Peter Morici: There’s not a lot the Fed can do about a coronavirus recession

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The coronavirus is like a terrible hurricane heading for the coastline — it’s gaining momentum but the public health and economic consequences are still quite tough to predict.

What is easier to say is that anything the Fed can do to assist the economy will be palliative—calls for the Fed and other central banks to act quickly are misplaced at best and more likely downright dangerous.

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The most important thing to recognize is that fiscal and monetary policy—a quick tax cut or jolt of infrastructure spending and Fed interest rate cuts and bond purchases—will be akin to passing out candles. They won’t bring back electric power any quicker when the lines go down if utility companies don’t have enough trucks and crew. And shortages of what we need—not consumers and businesses unwilling to spend—is the coronavirus economic challenge.

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Coronavirus is causing a recession in China—Beijing’s statisticians who serve the Communist Party’s political bosses will likely tell us growth sank from about 6% to 3% in the first quarter of this year but those numbers will be about as legitimate as the claims of a used car salesman about an old clunker.

American companies are integrated throughout China’s economy. They are under political pressure to maintain employment and not cut wages, but they are anticipating a potential 50% drop in revenue. That corresponds to a depression-level — not a recession-level — reduction in output.

Most importantly this demonstrates a supply-side induced disaster. White-collar workers may be able to accomplish some reasonable level of productivity working from home, but assembly-line workers must get to their jobs and be safe at their machines for Chinese factories to hum.

Travel restrictions keep many Chinese workers who traveled for the New Year’s holiday from returning to their job locations, If they do arrive, owners often do not have the necessary face masks and other materiel to keep them from potentially spreading the virus to comply with health authorities concerns about creating industrial incubators for a second-round contagion.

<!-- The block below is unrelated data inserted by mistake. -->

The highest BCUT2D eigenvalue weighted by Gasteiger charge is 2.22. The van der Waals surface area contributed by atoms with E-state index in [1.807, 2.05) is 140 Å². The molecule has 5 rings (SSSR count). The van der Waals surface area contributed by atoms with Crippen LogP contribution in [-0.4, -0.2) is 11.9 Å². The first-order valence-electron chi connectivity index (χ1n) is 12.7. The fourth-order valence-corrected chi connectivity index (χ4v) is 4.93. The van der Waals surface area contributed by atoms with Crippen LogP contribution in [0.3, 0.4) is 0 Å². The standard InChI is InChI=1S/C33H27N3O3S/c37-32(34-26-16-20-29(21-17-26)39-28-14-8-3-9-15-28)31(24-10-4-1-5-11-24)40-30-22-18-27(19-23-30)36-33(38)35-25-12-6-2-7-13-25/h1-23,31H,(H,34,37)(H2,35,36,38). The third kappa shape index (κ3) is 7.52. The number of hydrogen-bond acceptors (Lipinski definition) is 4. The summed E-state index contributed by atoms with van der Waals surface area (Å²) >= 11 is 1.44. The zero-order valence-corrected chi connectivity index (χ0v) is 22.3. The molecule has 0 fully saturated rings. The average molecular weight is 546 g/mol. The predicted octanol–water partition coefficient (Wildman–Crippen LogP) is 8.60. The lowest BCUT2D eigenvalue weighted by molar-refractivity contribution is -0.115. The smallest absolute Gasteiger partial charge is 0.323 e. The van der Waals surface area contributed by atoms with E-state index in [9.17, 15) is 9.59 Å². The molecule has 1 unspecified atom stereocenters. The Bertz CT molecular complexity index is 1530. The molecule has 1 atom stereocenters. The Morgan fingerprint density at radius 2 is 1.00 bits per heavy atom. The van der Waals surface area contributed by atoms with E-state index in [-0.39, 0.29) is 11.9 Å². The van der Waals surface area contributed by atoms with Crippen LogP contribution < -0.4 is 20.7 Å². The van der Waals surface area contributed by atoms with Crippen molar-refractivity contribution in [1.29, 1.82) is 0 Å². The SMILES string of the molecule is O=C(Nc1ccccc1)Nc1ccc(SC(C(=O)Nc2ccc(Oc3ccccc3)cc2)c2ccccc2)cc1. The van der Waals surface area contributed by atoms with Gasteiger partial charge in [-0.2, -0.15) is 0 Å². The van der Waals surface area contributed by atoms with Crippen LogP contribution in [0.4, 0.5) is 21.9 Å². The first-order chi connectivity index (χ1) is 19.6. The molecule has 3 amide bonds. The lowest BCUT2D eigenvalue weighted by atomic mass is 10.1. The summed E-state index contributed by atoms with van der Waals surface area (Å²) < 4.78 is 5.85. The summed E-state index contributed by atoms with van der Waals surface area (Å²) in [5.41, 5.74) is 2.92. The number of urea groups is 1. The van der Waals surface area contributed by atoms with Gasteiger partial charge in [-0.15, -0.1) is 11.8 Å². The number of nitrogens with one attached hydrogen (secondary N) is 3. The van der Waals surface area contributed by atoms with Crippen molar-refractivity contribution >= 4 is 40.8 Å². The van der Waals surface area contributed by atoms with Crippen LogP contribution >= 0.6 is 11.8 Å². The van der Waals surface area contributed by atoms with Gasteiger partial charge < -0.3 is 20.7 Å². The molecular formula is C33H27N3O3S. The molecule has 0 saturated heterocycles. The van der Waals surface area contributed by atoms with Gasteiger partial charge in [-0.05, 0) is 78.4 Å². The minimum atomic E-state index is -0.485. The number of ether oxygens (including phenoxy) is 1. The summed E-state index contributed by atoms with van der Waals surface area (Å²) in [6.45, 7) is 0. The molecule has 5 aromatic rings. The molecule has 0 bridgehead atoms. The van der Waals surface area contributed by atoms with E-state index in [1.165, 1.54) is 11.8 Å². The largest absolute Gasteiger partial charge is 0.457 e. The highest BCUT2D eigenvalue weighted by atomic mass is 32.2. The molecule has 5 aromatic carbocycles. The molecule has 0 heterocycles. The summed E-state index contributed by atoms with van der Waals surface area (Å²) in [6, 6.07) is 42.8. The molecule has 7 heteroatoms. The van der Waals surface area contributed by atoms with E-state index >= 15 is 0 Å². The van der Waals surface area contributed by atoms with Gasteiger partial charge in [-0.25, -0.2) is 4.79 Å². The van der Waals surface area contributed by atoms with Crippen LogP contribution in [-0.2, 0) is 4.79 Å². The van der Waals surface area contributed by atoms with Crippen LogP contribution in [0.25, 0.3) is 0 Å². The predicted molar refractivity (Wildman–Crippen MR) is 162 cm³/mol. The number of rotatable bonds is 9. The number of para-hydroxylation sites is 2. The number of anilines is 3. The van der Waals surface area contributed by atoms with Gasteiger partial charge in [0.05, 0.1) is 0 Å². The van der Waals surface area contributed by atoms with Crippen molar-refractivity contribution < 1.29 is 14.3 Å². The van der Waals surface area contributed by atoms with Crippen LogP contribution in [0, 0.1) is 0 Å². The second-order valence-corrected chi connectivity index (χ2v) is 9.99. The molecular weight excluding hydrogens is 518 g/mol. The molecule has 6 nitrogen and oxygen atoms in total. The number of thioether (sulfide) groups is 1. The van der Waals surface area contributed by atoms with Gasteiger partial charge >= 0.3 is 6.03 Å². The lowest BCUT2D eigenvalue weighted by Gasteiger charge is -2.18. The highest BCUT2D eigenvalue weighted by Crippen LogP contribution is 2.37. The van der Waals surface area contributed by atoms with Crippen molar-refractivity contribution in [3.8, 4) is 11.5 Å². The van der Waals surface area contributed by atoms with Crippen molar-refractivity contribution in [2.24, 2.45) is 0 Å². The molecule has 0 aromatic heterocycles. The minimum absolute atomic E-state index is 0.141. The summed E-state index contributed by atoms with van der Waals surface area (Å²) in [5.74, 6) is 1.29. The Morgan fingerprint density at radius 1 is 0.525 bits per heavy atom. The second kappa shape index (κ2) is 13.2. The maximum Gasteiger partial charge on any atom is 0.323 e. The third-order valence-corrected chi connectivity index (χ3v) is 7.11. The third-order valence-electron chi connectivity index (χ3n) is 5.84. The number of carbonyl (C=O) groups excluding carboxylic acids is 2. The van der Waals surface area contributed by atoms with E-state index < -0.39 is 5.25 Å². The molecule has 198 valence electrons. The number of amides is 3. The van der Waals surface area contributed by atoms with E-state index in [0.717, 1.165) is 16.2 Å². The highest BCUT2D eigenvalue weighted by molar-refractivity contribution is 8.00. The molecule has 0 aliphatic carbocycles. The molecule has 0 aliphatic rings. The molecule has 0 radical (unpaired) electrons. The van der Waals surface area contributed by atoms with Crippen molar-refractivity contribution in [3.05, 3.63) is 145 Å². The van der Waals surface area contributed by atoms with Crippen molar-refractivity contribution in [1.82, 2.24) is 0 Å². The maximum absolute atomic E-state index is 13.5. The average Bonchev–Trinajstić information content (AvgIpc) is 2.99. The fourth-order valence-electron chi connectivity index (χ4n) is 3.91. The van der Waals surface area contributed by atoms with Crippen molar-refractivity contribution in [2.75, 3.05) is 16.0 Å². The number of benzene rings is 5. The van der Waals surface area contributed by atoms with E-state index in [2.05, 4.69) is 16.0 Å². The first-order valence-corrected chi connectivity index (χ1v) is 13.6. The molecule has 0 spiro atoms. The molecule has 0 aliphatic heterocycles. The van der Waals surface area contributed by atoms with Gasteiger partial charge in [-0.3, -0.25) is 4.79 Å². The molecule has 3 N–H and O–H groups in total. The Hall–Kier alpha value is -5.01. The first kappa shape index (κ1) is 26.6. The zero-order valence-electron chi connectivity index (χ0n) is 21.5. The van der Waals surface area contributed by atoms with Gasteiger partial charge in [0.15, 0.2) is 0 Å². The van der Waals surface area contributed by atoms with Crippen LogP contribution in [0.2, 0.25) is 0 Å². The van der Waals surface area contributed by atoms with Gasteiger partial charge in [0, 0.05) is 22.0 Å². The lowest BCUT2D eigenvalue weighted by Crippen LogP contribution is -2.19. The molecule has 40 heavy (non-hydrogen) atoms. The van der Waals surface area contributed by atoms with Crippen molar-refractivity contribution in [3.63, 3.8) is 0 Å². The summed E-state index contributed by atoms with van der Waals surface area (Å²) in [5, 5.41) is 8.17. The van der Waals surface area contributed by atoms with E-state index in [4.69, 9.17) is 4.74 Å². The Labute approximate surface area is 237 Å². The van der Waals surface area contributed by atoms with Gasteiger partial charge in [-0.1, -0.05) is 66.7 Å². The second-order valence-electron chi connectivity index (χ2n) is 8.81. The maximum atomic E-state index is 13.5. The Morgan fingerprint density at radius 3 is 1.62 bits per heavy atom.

European and America businesses are economically impacted in several ways. Factories in both places may soon run out of critical components sourced from China and in many cases not be able to develop other sources of supply fast enough before inventories run out. Fiat-Chrysler FCAU, +0.32% has already shut some European facilities and General Motors GM, -3.91% and other U.S. auto makers have similar problems on the horizon.

Also read: Fears of a ‘supply shock’ are rattling stocks and global markets as viral outbreak continues

The spread of the virus to northern Italy, in particular, is constraining production and instigating travel restrictions. Factories in Germany’s auto sector cannot get parts from Italy, and Milan’s fashion industry can hardly survive long without designers, marketing executives and so forth flying in and out.

American companies that rely on Chinese assembly — Apple AAPL, -3.53% is the poster child —won’t be able to get products to sell to American consumers. Amazon’s AMZN, -2.30% third-party vendors are particularly vulnerable as many are no more than branding and marketing operations for products sourced on contract or through factories they own in China.

Lower interest rates and quantitative easing, tax cuts and quick federal spending are fundamentally demand-side — Keynesian — tools and can’t fix any of that.

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Lower interest rates and Fed asset purchases effectively give the banks more and cheaper money to lend to consumers and businesses, but they won’t borrow more if the stuff is not on the shelves and can’t be made without Chinese suppliers and components.

The same goes for putting money directly in consumer hands with tax cuts, or indirectly stimulating the economy with a sudden jolt of federal funding for the Center for Disease Control to allay public health concerns.

Certainly, the crisis has demand-side components. Chinese tourism and the cruise industry are drying up. Germany’s economy — and by derivation its suppliers elsewhere in Europe — are importantly dependent on exports to China and that market is obviously falling off.

Boosting demand a bit with a quick interest rate cut will make people feel good — someone in Washington is on the job — but the hard reality is the global economy is held by the throat by an authoritarian government in China whose incompetency is particularly laid bare in a public health crisis.

As China increasingly urbanizes, the frequency of these risks will increase.

If money is to be spent, it ought be targeted on disengaging European and American companies from their terrible dependence on China.